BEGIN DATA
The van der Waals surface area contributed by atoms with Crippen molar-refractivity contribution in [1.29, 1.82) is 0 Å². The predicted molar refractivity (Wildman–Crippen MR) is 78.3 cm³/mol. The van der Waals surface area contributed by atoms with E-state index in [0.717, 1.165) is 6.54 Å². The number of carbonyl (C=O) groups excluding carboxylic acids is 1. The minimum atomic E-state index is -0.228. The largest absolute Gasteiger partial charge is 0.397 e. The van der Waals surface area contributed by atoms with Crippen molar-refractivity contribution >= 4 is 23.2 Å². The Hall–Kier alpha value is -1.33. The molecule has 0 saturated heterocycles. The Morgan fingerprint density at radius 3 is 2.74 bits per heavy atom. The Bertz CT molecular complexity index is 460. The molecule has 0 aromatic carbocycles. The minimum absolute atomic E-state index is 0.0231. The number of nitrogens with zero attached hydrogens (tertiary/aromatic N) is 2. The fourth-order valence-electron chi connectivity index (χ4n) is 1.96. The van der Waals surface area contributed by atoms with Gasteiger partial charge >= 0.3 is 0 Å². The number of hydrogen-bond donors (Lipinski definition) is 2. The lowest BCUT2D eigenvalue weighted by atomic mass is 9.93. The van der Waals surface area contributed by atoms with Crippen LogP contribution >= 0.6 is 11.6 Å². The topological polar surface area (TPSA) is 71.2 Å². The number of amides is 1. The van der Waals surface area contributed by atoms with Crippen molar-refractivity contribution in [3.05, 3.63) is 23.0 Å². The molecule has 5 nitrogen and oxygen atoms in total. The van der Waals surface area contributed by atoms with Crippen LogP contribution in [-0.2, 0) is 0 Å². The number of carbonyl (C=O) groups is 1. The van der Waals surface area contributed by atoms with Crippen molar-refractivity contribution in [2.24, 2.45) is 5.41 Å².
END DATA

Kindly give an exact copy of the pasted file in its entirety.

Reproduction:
The van der Waals surface area contributed by atoms with Crippen molar-refractivity contribution in [1.29, 1.82) is 0 Å². The predicted molar refractivity (Wildman–Crippen MR) is 78.3 cm³/mol. The van der Waals surface area contributed by atoms with E-state index in [0.717, 1.165) is 6.54 Å². The number of carbonyl (C=O) groups excluding carboxylic acids is 1. The minimum atomic E-state index is -0.228. The largest absolute Gasteiger partial charge is 0.397 e. The van der Waals surface area contributed by atoms with Crippen molar-refractivity contribution >= 4 is 23.2 Å². The Hall–Kier alpha value is -1.33. The molecule has 0 saturated heterocycles. The Morgan fingerprint density at radius 3 is 2.74 bits per heavy atom. The Bertz CT molecular complexity index is 460. The molecule has 0 aromatic carbocycles. The minimum absolute atomic E-state index is 0.0231. The number of nitrogens with zero attached hydrogens (tertiary/aromatic N) is 2. The fourth-order valence-electron chi connectivity index (χ4n) is 1.96. The van der Waals surface area contributed by atoms with Gasteiger partial charge >= 0.3 is 0 Å². The number of hydrogen-bond donors (Lipinski definition) is 2. The lowest BCUT2D eigenvalue weighted by atomic mass is 9.93. The van der Waals surface area contributed by atoms with Crippen LogP contribution >= 0.6 is 11.6 Å². The topological polar surface area (TPSA) is 71.2 Å². The number of amides is 1. The van der Waals surface area contributed by atoms with Crippen molar-refractivity contribution in [3.05, 3.63) is 23.0 Å². The molecule has 5 nitrogen and oxygen atoms in total. The van der Waals surface area contributed by atoms with Crippen LogP contribution in [-0.2, 0) is 0 Å². The number of carbonyl (C=O) groups is 1. The van der Waals surface area contributed by atoms with Crippen molar-refractivity contribution in [2.24, 2.45) is 5.41 Å².